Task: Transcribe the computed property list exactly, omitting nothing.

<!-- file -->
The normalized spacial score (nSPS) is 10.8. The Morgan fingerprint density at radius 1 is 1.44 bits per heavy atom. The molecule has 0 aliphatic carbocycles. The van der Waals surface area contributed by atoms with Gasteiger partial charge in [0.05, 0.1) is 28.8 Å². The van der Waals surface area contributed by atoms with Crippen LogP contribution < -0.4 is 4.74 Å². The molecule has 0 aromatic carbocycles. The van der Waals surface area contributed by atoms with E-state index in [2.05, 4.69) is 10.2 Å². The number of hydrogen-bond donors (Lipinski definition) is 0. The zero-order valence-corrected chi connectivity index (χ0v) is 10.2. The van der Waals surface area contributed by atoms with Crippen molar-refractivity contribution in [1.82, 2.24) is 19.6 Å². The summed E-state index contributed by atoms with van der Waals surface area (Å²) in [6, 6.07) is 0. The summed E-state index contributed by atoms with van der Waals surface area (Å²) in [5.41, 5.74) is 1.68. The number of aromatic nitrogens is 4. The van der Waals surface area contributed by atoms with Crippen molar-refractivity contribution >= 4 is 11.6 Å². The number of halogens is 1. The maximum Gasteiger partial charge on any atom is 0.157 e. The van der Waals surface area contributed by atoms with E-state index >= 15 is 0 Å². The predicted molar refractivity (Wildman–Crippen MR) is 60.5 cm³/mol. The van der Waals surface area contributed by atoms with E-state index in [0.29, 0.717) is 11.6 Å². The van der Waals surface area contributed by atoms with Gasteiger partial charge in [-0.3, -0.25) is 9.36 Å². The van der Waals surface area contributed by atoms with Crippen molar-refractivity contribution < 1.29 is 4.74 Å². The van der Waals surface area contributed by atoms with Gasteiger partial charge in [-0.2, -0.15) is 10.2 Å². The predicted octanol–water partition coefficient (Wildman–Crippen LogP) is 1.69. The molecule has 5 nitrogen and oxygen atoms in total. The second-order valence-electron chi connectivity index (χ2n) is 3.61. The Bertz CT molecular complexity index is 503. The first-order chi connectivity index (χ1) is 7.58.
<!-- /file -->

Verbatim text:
The normalized spacial score (nSPS) is 10.8. The Morgan fingerprint density at radius 1 is 1.44 bits per heavy atom. The molecule has 0 aliphatic carbocycles. The van der Waals surface area contributed by atoms with Gasteiger partial charge in [0.05, 0.1) is 28.8 Å². The van der Waals surface area contributed by atoms with Crippen LogP contribution < -0.4 is 4.74 Å². The molecule has 0 aromatic carbocycles. The van der Waals surface area contributed by atoms with E-state index in [2.05, 4.69) is 10.2 Å². The number of hydrogen-bond donors (Lipinski definition) is 0. The zero-order valence-corrected chi connectivity index (χ0v) is 10.2. The van der Waals surface area contributed by atoms with Crippen molar-refractivity contribution in [1.82, 2.24) is 19.6 Å². The summed E-state index contributed by atoms with van der Waals surface area (Å²) in [6, 6.07) is 0. The summed E-state index contributed by atoms with van der Waals surface area (Å²) in [5.41, 5.74) is 1.68. The number of aromatic nitrogens is 4. The van der Waals surface area contributed by atoms with Crippen molar-refractivity contribution >= 4 is 11.6 Å². The number of halogens is 1. The maximum Gasteiger partial charge on any atom is 0.157 e. The van der Waals surface area contributed by atoms with E-state index >= 15 is 0 Å². The predicted molar refractivity (Wildman–Crippen MR) is 60.5 cm³/mol. The van der Waals surface area contributed by atoms with E-state index in [0.29, 0.717) is 11.6 Å². The van der Waals surface area contributed by atoms with Gasteiger partial charge in [-0.3, -0.25) is 9.36 Å². The van der Waals surface area contributed by atoms with Crippen molar-refractivity contribution < 1.29 is 4.74 Å². The van der Waals surface area contributed by atoms with Gasteiger partial charge in [-0.2, -0.15) is 10.2 Å². The predicted octanol–water partition coefficient (Wildman–Crippen LogP) is 1.69. The molecule has 5 nitrogen and oxygen atoms in total. The second-order valence-electron chi connectivity index (χ2n) is 3.61. The Bertz CT molecular complexity index is 503. The first-order chi connectivity index (χ1) is 7.58.